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How to Sleep Better and Wake Up Rested

Contributor: Rebecca Robbins, PhD
4 minute read
Young woman sleeps in bed

When was the last time you woke up rested and refreshed? If you can’t remember, you’re not alone. “Two out of three people in the United States don’t get enough sleep. Many people also have difficulty falling and staying asleep,” says sleep expert Rebecca Robbins, PhD. “All of these struggles contribute to poor quality sleep.”

On a recent episode of the Mel Robbins podcast, Dr. Robbins, a Mass General Brigham researcher at Brigham and Women’s Hospital’s Division of Sleep and Circadian Disorders, discusses why sleep is so important and gives advice for sleeping better.

Why sleep matters

Poor sleep can impact nearly every area of your life. According to Dr. Robbins, better sleep may quickly improve your:

  • Ability to learn and form new habits

  • Brain fog

  • Energy level

  • Memory function

  • Productivity

7 tips for better sleep tonight

It’s tempting to turn to sleep medications to get better sleep. However, according to Dr. Robbins, when researchers compared prescription sleep medications and behavior changes for improving sleep, the behavior changes worked better.

Here are 7 habits Dr. Robbins recommends for great sleep:

  1. Keep a consistent routine: Consistency in your evening wind-down routine trains your body and brain to expect sleep. Waking up at the same time each morning is also part of sleep consistency.

  2. Get some sunlight and fresh air: Getting outside after you wake up, even if it’s just for a few minutes, helps reset your sleep-wake cycle. If you can’t get out in the morning, getting some afternoon sun works well, too.

  3. Go phone-free before bed: Put away your phone at least 15 minutes before bed. If you need to start small, try just five minutes and work up to longer.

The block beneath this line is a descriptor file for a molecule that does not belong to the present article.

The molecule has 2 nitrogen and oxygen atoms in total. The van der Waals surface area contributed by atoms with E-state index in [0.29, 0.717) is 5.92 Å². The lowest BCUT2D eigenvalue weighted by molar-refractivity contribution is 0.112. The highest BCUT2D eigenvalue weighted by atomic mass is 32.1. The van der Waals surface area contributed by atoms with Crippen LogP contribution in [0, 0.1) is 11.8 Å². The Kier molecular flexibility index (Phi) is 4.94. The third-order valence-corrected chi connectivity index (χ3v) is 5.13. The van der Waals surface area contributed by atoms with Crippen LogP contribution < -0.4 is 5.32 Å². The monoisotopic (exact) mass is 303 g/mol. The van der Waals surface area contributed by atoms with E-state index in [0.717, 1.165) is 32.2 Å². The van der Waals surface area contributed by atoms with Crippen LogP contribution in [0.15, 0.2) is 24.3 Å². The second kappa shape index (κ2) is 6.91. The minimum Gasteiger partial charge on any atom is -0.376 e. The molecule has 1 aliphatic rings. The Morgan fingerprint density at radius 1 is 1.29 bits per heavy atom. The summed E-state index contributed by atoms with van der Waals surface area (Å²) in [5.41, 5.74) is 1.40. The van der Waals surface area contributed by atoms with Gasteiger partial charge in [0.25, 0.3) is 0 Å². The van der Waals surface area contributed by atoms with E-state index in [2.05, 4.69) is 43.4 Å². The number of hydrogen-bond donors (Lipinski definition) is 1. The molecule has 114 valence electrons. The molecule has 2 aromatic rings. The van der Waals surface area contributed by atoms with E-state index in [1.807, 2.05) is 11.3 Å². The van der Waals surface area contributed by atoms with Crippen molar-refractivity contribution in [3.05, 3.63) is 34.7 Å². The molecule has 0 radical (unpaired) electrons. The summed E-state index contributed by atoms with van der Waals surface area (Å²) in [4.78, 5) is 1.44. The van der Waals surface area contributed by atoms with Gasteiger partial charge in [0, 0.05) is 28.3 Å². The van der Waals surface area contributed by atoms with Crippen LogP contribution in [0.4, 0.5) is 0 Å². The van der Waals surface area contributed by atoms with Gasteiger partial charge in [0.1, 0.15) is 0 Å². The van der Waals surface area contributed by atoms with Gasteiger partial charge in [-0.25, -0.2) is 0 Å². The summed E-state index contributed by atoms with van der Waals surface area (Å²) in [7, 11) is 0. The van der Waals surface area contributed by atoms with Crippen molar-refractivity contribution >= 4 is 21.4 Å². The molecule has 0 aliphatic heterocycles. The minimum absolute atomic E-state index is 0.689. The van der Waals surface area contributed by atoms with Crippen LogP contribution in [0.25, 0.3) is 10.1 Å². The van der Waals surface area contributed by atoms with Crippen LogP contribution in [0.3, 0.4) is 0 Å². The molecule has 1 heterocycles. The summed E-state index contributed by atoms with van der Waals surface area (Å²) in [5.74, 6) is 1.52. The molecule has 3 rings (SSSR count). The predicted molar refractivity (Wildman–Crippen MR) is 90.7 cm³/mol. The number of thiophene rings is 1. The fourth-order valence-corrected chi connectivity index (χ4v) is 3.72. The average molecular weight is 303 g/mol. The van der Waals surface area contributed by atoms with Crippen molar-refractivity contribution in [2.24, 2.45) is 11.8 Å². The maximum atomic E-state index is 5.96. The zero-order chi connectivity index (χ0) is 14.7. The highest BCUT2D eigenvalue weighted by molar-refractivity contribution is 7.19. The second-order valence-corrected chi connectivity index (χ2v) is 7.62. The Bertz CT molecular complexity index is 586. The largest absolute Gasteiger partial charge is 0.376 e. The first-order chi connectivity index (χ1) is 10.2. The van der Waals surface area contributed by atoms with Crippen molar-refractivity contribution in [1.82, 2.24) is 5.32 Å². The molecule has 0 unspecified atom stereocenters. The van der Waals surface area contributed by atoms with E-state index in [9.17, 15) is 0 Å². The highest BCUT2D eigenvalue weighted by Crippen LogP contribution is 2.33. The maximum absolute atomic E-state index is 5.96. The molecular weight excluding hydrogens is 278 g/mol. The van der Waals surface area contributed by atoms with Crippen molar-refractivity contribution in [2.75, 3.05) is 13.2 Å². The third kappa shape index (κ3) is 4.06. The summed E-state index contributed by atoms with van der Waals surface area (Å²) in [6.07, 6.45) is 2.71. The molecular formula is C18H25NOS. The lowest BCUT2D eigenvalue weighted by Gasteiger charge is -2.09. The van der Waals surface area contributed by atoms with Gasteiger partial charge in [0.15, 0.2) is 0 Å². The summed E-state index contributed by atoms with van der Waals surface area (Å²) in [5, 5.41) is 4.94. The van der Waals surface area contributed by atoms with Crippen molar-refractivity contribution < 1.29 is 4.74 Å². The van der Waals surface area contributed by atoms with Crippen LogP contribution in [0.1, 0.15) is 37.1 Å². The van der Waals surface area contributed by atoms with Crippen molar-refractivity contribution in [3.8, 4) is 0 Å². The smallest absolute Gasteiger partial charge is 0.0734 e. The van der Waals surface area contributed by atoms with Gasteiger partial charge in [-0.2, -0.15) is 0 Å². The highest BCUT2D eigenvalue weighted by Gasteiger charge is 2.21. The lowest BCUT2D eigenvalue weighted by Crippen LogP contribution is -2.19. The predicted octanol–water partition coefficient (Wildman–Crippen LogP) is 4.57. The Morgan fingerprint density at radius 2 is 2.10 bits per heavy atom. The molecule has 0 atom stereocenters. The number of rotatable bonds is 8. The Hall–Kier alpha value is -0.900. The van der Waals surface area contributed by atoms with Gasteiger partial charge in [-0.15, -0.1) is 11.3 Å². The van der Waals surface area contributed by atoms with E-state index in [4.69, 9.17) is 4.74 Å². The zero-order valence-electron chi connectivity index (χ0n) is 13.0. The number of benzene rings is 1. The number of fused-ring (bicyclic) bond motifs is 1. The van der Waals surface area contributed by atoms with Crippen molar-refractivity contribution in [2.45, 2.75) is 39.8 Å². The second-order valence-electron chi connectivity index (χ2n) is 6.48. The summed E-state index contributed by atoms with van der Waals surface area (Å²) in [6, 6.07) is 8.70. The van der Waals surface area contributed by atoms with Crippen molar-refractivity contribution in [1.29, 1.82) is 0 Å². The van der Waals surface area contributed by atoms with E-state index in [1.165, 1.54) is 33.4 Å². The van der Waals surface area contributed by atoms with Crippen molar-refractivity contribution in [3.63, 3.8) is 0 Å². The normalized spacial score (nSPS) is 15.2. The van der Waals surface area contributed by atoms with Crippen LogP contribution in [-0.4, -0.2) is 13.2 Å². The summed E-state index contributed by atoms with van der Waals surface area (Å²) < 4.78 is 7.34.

4. Sleep in a cool bedroom and promote airflow: If possible, lower the temperature in your bedroom by a few degrees. Dr. Robbins says 65 to 68 degrees is ideal. Sleep in bedding and clothes made of breathable fabrics.

  5. Keep your bedroom clear of anything stressful: Piles of work or laundry can remind you of your to-do list and cause stress. Remove anything stressful and make your bedroom as calm as possible.

  6. Aim for complete darkness: Even a little light in your bedroom can disrupt your sleep. Ideally, your bedroom should be as close to pitch black as possible.

  7. Cut back on caffeine and avoid alcohol in the evening: Caffeine stays in your system from six to nine hours, and it’s a significant sleep disruptor. Limiting caffeine intake to only before lunch can make a big difference. Alcohol impacts your body, for instance, drinking before bed disrupts your sleep cycle and often leads to restless nights and wakeups.

In the podcast, Dr. Robbins also discusses what to do if it’s taking too long to go to sleep, how to pick a bedtime, how to deal with a shift schedule, who should avoid napping, and other helpful sleep tips. In addition, she lists the signs of possible sleep disorders, like sleep apnea, that require medical attention.


Sleep Researcher